Students explore up-and-coming art form: animation

Serena Lee

By Hirari Sato

Junior Serena Lee draws small, intricate lines on her digital tablet at home. Going frame by frame, she takes weeks to sketch the fields, flowers and characters for her short summer film project. Even after she’s finished drawing the basic outlines, it takes several hours cleaning up the lines, coloring in her drawings and editing in sound effects and voice overs.

Traditional animation—in which artists hand-draw each frame on a physical medium—first emerged in 1906 for cartoons. In the 100 years since, animation has become increasingly advanced and in demand. There are many types of animation, including hand-drawn traditional animation, frame-by-frame 2D digital animation, computer generated 3D digital animation, stop motion and others.

Today, animation is bigger than ever. Job opportunities in digital media and animation are expected to increase by eight percent in the next 10 years, according to the U.S. Bureau of Labor Statistics. These jobs include creating graphics and animation for websites, video games and films.

All types of animation have also become more accessible to high school students through free softwares, cheaper tablets and new classes. Whitman already has an animation club, and the school is creating a new animation class next year.

Learning how to animate

Lee started animating three years ago after an animation function on a drawing application caught her attention. She taught herself the basics and practiced on her laptop, but then decided she wanted to learn more. To expand her knowledge, she went to a four week program at the School of Visual Arts in New York City this past summer. She took classes like Animation History and Animation Design, where she learned how to create a short film. As her final project, she created a 30-second short film. Along with creating the actual animation, Lee wrote a storyboard, edited the project and added in audio and sound effects.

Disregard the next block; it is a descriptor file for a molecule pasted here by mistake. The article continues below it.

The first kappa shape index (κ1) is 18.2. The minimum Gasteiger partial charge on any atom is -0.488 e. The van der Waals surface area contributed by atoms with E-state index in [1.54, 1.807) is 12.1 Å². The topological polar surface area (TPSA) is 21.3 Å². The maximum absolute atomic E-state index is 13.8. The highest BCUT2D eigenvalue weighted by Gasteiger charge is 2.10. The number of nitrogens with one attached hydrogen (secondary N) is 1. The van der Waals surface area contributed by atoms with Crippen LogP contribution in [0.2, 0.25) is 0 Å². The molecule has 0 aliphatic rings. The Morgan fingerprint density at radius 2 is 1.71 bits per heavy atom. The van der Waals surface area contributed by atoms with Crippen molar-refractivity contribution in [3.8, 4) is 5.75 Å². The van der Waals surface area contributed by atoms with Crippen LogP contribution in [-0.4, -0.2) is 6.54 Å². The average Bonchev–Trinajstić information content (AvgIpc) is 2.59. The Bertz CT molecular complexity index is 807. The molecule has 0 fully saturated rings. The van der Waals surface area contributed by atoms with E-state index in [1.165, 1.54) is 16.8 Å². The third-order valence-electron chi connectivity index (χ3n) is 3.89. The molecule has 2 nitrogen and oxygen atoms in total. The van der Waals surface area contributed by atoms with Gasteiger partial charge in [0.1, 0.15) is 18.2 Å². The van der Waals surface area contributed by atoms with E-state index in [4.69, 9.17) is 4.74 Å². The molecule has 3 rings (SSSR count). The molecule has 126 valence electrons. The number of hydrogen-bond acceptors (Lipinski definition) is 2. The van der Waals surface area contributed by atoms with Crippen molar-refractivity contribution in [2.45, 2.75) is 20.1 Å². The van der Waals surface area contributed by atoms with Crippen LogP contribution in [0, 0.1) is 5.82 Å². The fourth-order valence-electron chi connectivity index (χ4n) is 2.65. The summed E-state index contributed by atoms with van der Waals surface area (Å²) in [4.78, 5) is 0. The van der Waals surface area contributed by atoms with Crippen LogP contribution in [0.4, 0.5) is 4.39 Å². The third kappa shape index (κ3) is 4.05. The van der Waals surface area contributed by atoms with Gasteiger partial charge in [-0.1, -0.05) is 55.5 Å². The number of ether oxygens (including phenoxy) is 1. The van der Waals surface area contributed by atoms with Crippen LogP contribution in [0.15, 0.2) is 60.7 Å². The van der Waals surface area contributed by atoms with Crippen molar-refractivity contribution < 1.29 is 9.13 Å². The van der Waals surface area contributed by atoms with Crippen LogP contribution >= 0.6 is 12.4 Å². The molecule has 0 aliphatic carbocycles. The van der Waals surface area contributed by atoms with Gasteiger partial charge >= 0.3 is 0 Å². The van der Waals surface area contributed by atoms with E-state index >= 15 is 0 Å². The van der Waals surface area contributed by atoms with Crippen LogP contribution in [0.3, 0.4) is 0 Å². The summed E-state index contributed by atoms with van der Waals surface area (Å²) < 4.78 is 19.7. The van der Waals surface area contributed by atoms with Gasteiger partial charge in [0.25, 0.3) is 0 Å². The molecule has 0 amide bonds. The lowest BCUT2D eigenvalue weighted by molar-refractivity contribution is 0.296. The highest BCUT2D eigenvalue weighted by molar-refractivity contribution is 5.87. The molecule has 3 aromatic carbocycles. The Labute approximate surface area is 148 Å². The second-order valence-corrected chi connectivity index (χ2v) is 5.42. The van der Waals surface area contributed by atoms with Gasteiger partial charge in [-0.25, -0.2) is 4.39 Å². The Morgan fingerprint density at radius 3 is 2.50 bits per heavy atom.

“You first animate, and then you have to think, ‘Is there going to be music or sound effects?’ and think about how to elevate what you’re animating,” Lee said. “You have to worry about lighting, compositing and how to make it more immersive for the audience.”

Junior Vivian Wan has loved animation ever since watching Pixar movies and cartoons when she was younger. Last year, Wan started learning how to draw digital 2D animation by reading books, watching Youtube videos and looking through online resources.

“People post animation gifs, and I looked at those and thought they were super cool so I just started by copying them,” Wan said. “It’s a bit of a struggle to start and learn on your own, but it’s really fun to see the finished product and know that it’s yours.”

3D animation gives art a new twist

Freshman Abhayprad Jha’s interest in animating came from video games. Jha has played video games his entire life, and a few years ago, he decided to make his own. After weeks of researching how to create videos games online, he realized he needed to use 3D animation to create his own characters.

Rather than drawing frame by frame to create the illusion of movement, 3D animation artists can sculpt digital 3D models and drag characters to different positions through software. This process eliminates the necessity of creating or drawing every frame and makes it easier for game creators and movie directors to focus on their gameplay or storyline, rather than the art aspect, Jha said. He recently started creating his models on Unity—a free online cross-platform game engine—to create his own racing game.